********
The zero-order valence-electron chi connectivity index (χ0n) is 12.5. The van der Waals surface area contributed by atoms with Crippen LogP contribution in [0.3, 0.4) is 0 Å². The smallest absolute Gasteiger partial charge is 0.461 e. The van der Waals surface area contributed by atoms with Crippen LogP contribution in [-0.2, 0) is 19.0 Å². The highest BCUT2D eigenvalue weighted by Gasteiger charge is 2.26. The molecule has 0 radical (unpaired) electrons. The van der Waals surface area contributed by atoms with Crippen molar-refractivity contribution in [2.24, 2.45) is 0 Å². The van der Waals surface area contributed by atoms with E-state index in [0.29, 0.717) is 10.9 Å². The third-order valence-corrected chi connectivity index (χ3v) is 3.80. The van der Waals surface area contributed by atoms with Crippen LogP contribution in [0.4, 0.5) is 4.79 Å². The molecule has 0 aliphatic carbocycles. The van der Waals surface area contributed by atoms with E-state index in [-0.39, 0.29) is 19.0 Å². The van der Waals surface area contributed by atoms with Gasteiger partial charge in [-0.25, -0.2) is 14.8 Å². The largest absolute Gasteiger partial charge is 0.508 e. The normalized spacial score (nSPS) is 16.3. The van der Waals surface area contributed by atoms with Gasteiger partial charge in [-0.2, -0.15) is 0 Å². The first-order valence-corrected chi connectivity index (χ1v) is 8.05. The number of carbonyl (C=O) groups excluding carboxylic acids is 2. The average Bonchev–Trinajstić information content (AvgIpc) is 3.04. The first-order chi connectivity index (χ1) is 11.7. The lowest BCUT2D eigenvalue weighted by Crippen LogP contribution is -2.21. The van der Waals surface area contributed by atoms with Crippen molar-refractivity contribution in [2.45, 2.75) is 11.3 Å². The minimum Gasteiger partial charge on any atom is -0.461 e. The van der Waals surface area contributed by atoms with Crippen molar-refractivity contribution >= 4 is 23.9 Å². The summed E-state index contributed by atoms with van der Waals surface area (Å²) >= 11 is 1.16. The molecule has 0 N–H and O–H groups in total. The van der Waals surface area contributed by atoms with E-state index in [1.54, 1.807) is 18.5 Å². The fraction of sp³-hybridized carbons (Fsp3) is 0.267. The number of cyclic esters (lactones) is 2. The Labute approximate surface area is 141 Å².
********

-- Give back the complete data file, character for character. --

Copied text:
The zero-order valence-electron chi connectivity index (χ0n) is 12.5. The van der Waals surface area contributed by atoms with Crippen LogP contribution in [0.3, 0.4) is 0 Å². The smallest absolute Gasteiger partial charge is 0.461 e. The van der Waals surface area contributed by atoms with Crippen LogP contribution in [-0.2, 0) is 19.0 Å². The highest BCUT2D eigenvalue weighted by Gasteiger charge is 2.26. The molecule has 0 radical (unpaired) electrons. The van der Waals surface area contributed by atoms with Crippen molar-refractivity contribution in [2.24, 2.45) is 0 Å². The van der Waals surface area contributed by atoms with E-state index in [0.29, 0.717) is 10.9 Å². The third-order valence-corrected chi connectivity index (χ3v) is 3.80. The van der Waals surface area contributed by atoms with Crippen LogP contribution in [0.4, 0.5) is 4.79 Å². The molecule has 0 aliphatic carbocycles. The van der Waals surface area contributed by atoms with E-state index in [-0.39, 0.29) is 19.0 Å². The van der Waals surface area contributed by atoms with Gasteiger partial charge in [-0.25, -0.2) is 14.8 Å². The largest absolute Gasteiger partial charge is 0.508 e. The normalized spacial score (nSPS) is 16.3. The van der Waals surface area contributed by atoms with Gasteiger partial charge in [-0.2, -0.15) is 0 Å². The first-order valence-corrected chi connectivity index (χ1v) is 8.05. The number of carbonyl (C=O) groups excluding carboxylic acids is 2. The average Bonchev–Trinajstić information content (AvgIpc) is 3.04. The first-order chi connectivity index (χ1) is 11.7. The lowest BCUT2D eigenvalue weighted by Crippen LogP contribution is -2.21. The van der Waals surface area contributed by atoms with Crippen molar-refractivity contribution in [2.45, 2.75) is 11.3 Å². The minimum Gasteiger partial charge on any atom is -0.461 e. The van der Waals surface area contributed by atoms with Crippen molar-refractivity contribution >= 4 is 23.9 Å². The summed E-state index contributed by atoms with van der Waals surface area (Å²) >= 11 is 1.16. The molecule has 0 N–H and O–H groups in total. The van der Waals surface area contributed by atoms with E-state index in [1.54, 1.807) is 18.5 Å². The fraction of sp³-hybridized carbons (Fsp3) is 0.267. The number of cyclic esters (lactones) is 2. The Labute approximate surface area is 141 Å².